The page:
One of my most used programs is a little program called syncplay which works with different media players—I use MPC-HC on Windows and mpv on Linux—and makes it easy to watch movies and shows with others, automatically synchronized, so that regardless of whether someone pauses, seeks, etc., everyone else’s position will be synchronized. This allows me to watch movies and shows regularly with distant friends and family.
I contributed features to the synchronization algorithm and made Syncplay packageable on Linux, then created ArchLinux AUR packages for them.
Allow disabling rewind-on-desync
In particular, one time when about 5-6 of us were watching a movie, I was on a particularly bad connection at the time and the synchronization algorithm was being overly aggressive with compensating for this by constantly rewinding others back a few seconds. This was obviously very jarring. As long as we all started the player at more or less the same time, our machines were able to produce a steady frame rate so the players shouldn’t desynchronize by any meaningful amount 1, so we didn’t care too much about synchronization during playback due to slow clients.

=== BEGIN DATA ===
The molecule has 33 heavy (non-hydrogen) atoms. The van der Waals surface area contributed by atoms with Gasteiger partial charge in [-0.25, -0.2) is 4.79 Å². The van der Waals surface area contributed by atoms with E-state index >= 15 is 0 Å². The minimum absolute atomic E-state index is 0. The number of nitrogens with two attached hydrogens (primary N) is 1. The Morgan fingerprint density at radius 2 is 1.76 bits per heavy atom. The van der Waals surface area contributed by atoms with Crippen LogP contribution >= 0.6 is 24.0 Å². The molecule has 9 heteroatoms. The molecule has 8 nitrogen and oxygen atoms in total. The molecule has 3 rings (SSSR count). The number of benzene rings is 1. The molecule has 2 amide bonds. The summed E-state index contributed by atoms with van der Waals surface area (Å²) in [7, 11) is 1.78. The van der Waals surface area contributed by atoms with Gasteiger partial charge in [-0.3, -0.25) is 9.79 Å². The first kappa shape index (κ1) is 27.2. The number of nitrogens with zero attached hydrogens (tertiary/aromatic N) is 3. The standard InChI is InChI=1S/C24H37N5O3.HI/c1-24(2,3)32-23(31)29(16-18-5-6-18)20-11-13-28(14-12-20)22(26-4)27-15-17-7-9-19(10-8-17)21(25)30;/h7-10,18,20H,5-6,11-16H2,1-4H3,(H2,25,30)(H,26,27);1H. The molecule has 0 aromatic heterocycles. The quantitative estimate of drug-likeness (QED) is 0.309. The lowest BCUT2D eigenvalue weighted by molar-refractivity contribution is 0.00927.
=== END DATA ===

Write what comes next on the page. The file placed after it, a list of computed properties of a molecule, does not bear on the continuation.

After enduring a few minutes of this jarring interruption, I paused the movie and asked my friends to give me a few minutes. I quickly downloaded the Syncplay client for the first time and narrowed down the area responsible for this, rebuilt the client, and shared it with my friends, allowing us to watch the rest of the movie without any further interruptions.
Later on I polished it up and filed a PR exposing extra options in the client.
There exist user friendly installers for Windows, but Linux’ side of things consist of a typical Makefile, so I created archlinux packages for the release and git versions of syncplay. This required some modifications to syncplay which were merged upstream. Furthermore, archlinux uses Python 3 by default, which syncplay can’t use because of its dependency on twisted, which as far as I know is still not Python 3 compatible. So the package required some automated replacing of the shebang from
Or maybe I’m naive in thinking that. I’m well aware that synchronization even between audio and video of the same file can be tricky to nail down ↩︎